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From time to time people ask me:
“Christoph, we are having trouble agreeing on what the right way is to “vet” stories.”
“What do you mean by ‘vet’?”
“Well, we meet to discuss stories for the blog, social media and e-newsletter every few weeks and look at all those story ideas people have submitted.”
And then the powers-that-be look at the stories and vet them. Vetting stories for publication often means:
- Do we have something to say about this?
- Does it have something to do with what we do?
- Is it even interesting?
- Are there any negative drawbacks if we share this?
Will it offend somebody?
Good stories do usually don’t get agreement from everyone. If everyone agrees on everything it probably wasn’t that great of a story.
These are valid questions and they should be used in “vetting” stories, but vetting can also go too far and become an exercise in looking for excuses to not publish something. I’m all for editorial planning, by the way.
[Tweet “”We can always find excuses to not share #authenticstories.” – @ctrappe”]
Instead of thinking of vetting stories, I would change the process to instead use discussions to determine how to make a story interesting and relevant to the reader. Find a way to publish stories.
Two factors to consider:
- The more unique to you or your organization the story is, the harder we should push to get it published.
- The more useful the story is to your readers, the harder we should push to get it published.
So what that means is that if the story answers questions that nobody else is currently answering in the way you are about to answer them, publish the story. Publish it now! Don’t wait.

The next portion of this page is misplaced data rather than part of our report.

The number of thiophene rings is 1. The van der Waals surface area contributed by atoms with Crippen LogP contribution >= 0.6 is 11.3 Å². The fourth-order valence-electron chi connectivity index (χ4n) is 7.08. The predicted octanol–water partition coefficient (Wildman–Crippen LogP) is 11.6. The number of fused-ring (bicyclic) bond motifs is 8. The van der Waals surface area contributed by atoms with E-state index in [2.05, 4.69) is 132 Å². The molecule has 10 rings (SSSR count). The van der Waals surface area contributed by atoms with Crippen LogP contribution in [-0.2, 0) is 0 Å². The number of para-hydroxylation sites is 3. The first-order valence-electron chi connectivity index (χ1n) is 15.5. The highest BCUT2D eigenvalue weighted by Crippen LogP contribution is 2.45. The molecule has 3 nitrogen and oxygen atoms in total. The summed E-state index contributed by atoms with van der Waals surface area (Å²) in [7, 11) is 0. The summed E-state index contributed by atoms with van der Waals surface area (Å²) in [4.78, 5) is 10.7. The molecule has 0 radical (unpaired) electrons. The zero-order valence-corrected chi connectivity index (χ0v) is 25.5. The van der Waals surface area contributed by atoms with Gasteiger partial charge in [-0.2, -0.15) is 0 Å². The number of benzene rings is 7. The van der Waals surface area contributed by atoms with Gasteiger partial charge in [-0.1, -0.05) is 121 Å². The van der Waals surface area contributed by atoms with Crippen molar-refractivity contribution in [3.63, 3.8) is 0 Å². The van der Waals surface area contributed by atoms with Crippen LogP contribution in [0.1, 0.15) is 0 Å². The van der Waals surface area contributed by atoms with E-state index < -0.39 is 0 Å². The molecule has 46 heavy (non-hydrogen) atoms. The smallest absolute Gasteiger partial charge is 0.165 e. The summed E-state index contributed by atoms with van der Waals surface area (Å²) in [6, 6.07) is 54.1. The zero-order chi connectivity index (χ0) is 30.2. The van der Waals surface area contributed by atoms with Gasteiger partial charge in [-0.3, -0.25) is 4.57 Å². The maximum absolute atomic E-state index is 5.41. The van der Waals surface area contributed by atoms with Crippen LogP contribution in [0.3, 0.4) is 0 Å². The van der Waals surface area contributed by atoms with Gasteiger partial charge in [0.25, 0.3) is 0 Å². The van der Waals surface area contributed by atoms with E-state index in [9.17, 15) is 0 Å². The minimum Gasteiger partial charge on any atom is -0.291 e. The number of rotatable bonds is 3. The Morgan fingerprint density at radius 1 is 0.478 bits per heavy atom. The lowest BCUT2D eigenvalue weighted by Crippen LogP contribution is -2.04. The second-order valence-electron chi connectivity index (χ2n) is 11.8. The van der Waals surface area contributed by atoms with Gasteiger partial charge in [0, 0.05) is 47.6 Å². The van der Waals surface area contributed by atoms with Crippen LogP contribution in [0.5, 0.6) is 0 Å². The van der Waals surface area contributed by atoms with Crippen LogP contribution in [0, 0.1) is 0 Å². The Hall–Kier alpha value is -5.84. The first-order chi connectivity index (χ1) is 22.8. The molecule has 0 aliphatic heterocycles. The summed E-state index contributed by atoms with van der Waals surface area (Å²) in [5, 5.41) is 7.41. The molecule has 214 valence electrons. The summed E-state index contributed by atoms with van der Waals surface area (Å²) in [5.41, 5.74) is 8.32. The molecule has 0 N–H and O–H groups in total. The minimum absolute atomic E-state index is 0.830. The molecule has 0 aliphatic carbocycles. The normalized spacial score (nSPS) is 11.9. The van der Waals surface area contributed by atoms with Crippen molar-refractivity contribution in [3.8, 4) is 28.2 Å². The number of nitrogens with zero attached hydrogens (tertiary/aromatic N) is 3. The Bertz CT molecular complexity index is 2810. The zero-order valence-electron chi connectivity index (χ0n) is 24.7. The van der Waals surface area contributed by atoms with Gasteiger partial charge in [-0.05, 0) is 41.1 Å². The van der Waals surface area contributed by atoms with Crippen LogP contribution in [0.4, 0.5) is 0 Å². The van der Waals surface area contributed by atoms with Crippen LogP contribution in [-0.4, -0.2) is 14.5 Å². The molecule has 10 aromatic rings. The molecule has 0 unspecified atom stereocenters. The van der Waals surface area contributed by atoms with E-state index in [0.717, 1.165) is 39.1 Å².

[Tweet “”To be first, you have to go first.” – @ctrappe”]
The best content marketers and storytellers find a way to publish stories. That doesn’t mean they don’t kill stories. They do. I kill stories on here from time to time before publishing but after writing them. It can take the writing process to determine if the story can actually be shared in an interesting way.
When did I kill stories? It’s pretty much in line with the above:
- When they weren’t educational
- When my point of view was boring. I don’t mind having similar views as others, but blogging that I agree with everyone only, will likely be of little interest to anyone.
- When they were rants. (OK, I got that out of the system. Now don’t accidentally publish it. Ha.)
That’s a case of where I’m the only one who approves my own content on the blog. Then there’s the case of organizational storytelling. Some organizations have several experts, front-line staff and others who share stories and expertise publicly and that’s great. Sometimes, marketing executives and others – like department heads – approve (aka vet) story ideas before stories have been even flushed out.
This can present a problem. The initial vetting is largely dependent on how good of a sales person the person presenting an idea is. If they aren’t or they summarize the wrong parts, a good story can be turned down in no time.
Once a journalist …
Newsrooms I’ve worked in used to vet stories before they were reported all the time. Some editor would get a wild idea on what the story could/would/should be and a reporter was then send out on the reporting trail to go get that story. And sometimes that worked. Other times, the reporter came back with another story. Sometimes a better story. Depending on how in love the editor was with their initial story idea, though, that “new” story might easily get killed. “That’s not what we were planning for.”
Good stories happen all the time. Many are not shared widely because we miss them. But when people start noticing those stories that are worth sharing, make sure to find a way to share them. Tie them in with your overall mission, of course, but I’ve found this to be quite easy. If it happened to somebody involved with your organization, there’s already some connection.
Processes are fine and useful, but not when they kill stories that may potentially be worth sharing. How do we know what stories will resonate with our audiences? Only by sharing them first. Sometimes we can guess after we’ve done that a few times.
Having a ghostwriter does not hurt authenticity
Interviewing techniques: Listening unveils stories
[Tweet “How do we know what stories will resonate with our audiences? Only by sharing them first.”]